The Case of the Celebrity Priest
I wish I could say that this attitude is normative among the well-known priests whose work for the Church in various capacities is familiar to me, but one reason I was so impressed with Fr. Check is that his lack of ego is all too often not normative.
Much more normative is the phenomenon of the rock-star priest. Whether he is a talking head on news networks, a guest star on talk shows, a well-known commentator in newspapers and magazines, or a superstar in cyberspace, the rock-star priest seems to have all the answers. And he is willing to offer them to you for the price of his latest book, a “love offering” to his apostolate, a bit of junky swag from his online shop, or a monthly donation to his favorite cause (himself).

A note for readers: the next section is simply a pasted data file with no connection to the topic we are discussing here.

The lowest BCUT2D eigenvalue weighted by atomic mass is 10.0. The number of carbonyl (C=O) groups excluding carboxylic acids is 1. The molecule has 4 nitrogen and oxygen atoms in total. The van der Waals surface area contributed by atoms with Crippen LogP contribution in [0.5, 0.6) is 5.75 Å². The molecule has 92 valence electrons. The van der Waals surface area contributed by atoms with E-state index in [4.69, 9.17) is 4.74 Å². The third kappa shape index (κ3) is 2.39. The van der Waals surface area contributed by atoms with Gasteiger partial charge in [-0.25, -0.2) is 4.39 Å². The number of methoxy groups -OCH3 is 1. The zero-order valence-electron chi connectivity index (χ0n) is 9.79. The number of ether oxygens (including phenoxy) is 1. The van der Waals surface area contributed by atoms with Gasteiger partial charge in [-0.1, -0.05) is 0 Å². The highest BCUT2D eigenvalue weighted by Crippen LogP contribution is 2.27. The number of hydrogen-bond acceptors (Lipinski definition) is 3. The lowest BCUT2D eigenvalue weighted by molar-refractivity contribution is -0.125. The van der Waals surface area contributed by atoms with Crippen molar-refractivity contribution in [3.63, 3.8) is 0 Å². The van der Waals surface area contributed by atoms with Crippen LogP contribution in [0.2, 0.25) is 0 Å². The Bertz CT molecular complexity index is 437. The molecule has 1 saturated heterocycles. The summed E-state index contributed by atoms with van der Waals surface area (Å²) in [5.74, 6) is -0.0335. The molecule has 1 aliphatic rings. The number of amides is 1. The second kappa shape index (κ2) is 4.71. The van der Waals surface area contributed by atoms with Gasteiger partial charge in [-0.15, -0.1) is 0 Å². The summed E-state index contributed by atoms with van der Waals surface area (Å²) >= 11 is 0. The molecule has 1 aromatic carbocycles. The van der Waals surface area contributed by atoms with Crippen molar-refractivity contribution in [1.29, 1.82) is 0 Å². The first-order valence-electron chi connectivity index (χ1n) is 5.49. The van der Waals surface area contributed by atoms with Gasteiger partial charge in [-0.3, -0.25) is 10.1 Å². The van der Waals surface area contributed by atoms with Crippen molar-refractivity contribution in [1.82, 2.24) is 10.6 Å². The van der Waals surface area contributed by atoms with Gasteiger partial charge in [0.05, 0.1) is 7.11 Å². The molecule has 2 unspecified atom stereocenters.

A friend of mine has witnessed rock-star priests signing autographs and being wisked away to be wined and dined by adoring fans. Another friend told me about the arrival at a conference of a now-disgraced priest that reminded her of the arrival of the Beatles—spotlights shining, music thumping, crowd swooning. It was then that her Spidey-sense warned her years ahead of time that something was wrong.
Please understand me: I am a fierce defender of supporting priests in their ministry, and I can get quite sharp with lay Catholics who are stingy in supporting priests. What I am critiquing here is the priest who markets himself as a guru of all things Catholic, and in the process becomes a diva who seems to expect and demand all the perks of priestly stardom.